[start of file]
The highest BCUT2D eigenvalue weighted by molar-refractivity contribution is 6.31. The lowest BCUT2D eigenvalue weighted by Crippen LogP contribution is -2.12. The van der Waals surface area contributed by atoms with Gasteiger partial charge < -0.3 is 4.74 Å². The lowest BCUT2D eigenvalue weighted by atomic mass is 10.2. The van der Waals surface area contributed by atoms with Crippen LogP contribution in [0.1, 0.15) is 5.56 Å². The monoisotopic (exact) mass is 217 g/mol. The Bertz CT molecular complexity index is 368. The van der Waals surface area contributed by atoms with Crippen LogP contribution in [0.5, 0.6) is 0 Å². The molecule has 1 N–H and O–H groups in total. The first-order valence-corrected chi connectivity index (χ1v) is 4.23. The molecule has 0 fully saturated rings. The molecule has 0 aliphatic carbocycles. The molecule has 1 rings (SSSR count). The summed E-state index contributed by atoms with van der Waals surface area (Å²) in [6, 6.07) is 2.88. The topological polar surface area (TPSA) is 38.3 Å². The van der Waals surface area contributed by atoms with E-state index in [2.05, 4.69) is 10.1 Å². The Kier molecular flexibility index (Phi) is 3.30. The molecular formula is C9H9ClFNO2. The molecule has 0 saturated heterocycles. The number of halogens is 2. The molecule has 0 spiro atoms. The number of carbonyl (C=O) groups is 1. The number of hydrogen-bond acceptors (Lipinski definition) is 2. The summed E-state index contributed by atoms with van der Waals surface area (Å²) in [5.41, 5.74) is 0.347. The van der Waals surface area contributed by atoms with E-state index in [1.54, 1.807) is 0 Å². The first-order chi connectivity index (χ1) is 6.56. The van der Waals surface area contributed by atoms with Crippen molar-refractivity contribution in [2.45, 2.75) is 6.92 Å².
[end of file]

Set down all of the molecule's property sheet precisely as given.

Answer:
The highest BCUT2D eigenvalue weighted by molar-refractivity contribution is 6.31. The lowest BCUT2D eigenvalue weighted by Crippen LogP contribution is -2.12. The van der Waals surface area contributed by atoms with Gasteiger partial charge < -0.3 is 4.74 Å². The lowest BCUT2D eigenvalue weighted by atomic mass is 10.2. The van der Waals surface area contributed by atoms with Crippen LogP contribution in [0.1, 0.15) is 5.56 Å². The monoisotopic (exact) mass is 217 g/mol. The Bertz CT molecular complexity index is 368. The van der Waals surface area contributed by atoms with Crippen LogP contribution in [0.5, 0.6) is 0 Å². The molecule has 1 N–H and O–H groups in total. The first-order valence-corrected chi connectivity index (χ1v) is 4.23. The molecule has 0 fully saturated rings. The molecule has 0 aliphatic carbocycles. The molecule has 1 rings (SSSR count). The summed E-state index contributed by atoms with van der Waals surface area (Å²) in [6, 6.07) is 2.88. The topological polar surface area (TPSA) is 38.3 Å². The van der Waals surface area contributed by atoms with E-state index in [2.05, 4.69) is 10.1 Å². The Kier molecular flexibility index (Phi) is 3.30. The molecular formula is C9H9ClFNO2. The molecule has 0 saturated heterocycles. The number of halogens is 2. The molecule has 0 spiro atoms. The number of carbonyl (C=O) groups is 1. The number of hydrogen-bond acceptors (Lipinski definition) is 2. The summed E-state index contributed by atoms with van der Waals surface area (Å²) in [5.41, 5.74) is 0.347. The van der Waals surface area contributed by atoms with E-state index in [1.54, 1.807) is 0 Å². The first-order chi connectivity index (χ1) is 6.56. The van der Waals surface area contributed by atoms with Crippen molar-refractivity contribution in [2.45, 2.75) is 6.92 Å².